everyone has a favorite roasted chicken recipe that seems to just be perfect for the winter months. chicken, roasted vegetables and that warm chicken broth that can be used later in the week for soup is sometimes just what is needed to warm up on a cold winter’s day. i have tried many different types of roasted chicken over the years, in many different types of pots and pans. i have a romertoff clay cooker, a stainless roasting pan, an old-time black roasting pan, an open rectangle-shaped roasting pan with large handles, a round roasting pan, and even a ceramic roaster. the resulting roasted chicken is different based on what type of pan i select, and if i cover the chicken, or add vegetables,or add broth to the bottom of the pan, or cover for part of the cooking time, and uncover for the last part…and on and on.
so, knowing all that, here is my recipe for the perfected old-fashioned roasted chicken with vegetables. first, select a ceramic roasting pan and place a stainless roasting rack in the bottom of the pan. spray the rack with pam olive oil. fill the bottom of the pan with warm chicken stock. i usually make the stock from bouillon cubes. spray the chicken with olive oil. place the chicken on the rack upside down after seasoning both sides with ground pepper, parsley flakes, and a traditional seasoning used for turkeys. i use the Williams Sonoma organic turkey herbs seasoning. seasonings add flavor to the chicken, and i highly recommend experimenting with different seasoning combinations.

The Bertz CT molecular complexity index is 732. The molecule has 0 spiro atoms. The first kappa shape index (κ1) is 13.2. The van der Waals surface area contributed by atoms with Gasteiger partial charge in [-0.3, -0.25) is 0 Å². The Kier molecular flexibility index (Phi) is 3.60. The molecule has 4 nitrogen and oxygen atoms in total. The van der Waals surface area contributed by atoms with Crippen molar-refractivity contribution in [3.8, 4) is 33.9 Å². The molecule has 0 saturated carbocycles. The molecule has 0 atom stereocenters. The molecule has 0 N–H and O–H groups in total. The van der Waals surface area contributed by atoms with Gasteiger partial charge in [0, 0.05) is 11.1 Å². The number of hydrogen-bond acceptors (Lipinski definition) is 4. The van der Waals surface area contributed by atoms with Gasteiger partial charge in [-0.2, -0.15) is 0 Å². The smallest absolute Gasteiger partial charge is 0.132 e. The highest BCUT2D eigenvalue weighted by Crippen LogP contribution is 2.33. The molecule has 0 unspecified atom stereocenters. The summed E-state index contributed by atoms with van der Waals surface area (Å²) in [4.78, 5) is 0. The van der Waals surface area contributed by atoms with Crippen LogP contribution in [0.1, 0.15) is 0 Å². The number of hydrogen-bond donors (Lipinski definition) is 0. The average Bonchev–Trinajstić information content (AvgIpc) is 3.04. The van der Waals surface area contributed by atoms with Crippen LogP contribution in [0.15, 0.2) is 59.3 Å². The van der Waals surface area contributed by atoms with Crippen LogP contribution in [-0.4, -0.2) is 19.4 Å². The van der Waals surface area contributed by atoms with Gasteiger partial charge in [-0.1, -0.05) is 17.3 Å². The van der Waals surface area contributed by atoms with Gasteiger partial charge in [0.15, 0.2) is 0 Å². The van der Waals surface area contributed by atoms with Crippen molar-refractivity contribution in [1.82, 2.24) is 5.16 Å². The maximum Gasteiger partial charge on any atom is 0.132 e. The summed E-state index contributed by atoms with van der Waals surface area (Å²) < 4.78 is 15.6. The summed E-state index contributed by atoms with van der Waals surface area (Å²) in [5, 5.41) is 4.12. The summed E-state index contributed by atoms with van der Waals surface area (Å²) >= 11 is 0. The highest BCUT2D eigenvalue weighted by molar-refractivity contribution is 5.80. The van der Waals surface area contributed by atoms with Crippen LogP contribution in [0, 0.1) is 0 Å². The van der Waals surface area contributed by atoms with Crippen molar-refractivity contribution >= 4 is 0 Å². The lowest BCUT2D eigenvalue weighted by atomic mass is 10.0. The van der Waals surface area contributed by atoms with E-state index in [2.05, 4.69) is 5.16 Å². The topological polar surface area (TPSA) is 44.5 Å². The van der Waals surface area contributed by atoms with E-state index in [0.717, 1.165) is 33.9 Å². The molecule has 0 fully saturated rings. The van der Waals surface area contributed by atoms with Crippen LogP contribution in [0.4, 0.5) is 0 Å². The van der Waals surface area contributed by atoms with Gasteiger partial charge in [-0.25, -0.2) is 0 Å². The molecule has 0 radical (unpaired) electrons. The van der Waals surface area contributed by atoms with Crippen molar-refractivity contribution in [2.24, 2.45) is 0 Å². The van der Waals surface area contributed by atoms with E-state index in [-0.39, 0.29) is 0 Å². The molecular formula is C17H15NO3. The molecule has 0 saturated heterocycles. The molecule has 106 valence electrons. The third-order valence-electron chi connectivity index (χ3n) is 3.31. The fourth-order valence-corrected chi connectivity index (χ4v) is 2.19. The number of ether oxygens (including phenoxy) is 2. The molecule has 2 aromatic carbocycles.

next, place cleaned and prepared vegetables around the chicken. i use sliced carrots, celery, mushrooms, onions in large pieces, and often very small red potatoes. season these vegetables as well. bake the chicken and vegetables for 45 minutes at 375 degrees and remove from the oven. rotate the chicken to the presentation side with legs ups and tied, and continue to bake for another 45 to 60 minutes until done.
there should never be any pink juice from a chicken and the internal temperature should always be at least 185 degrees, tested away from the bones. the chicken broth keeps the chicken moist in the oven and prevents the breast meat from drying out.
i find that this chicken is not only tasty, but it is not overcooked. i have also had success with roasting the chicken at a higher temperature for the first 45 minutes, and reducing the temperature for the last 45 minutes. that would be 400 degrees first and then 375 for the second cooking. since the weight of the chicken could vary, be certain that the internal temperature is always checked. naturally, a larger chicken will take longer than a lighter weight chicken.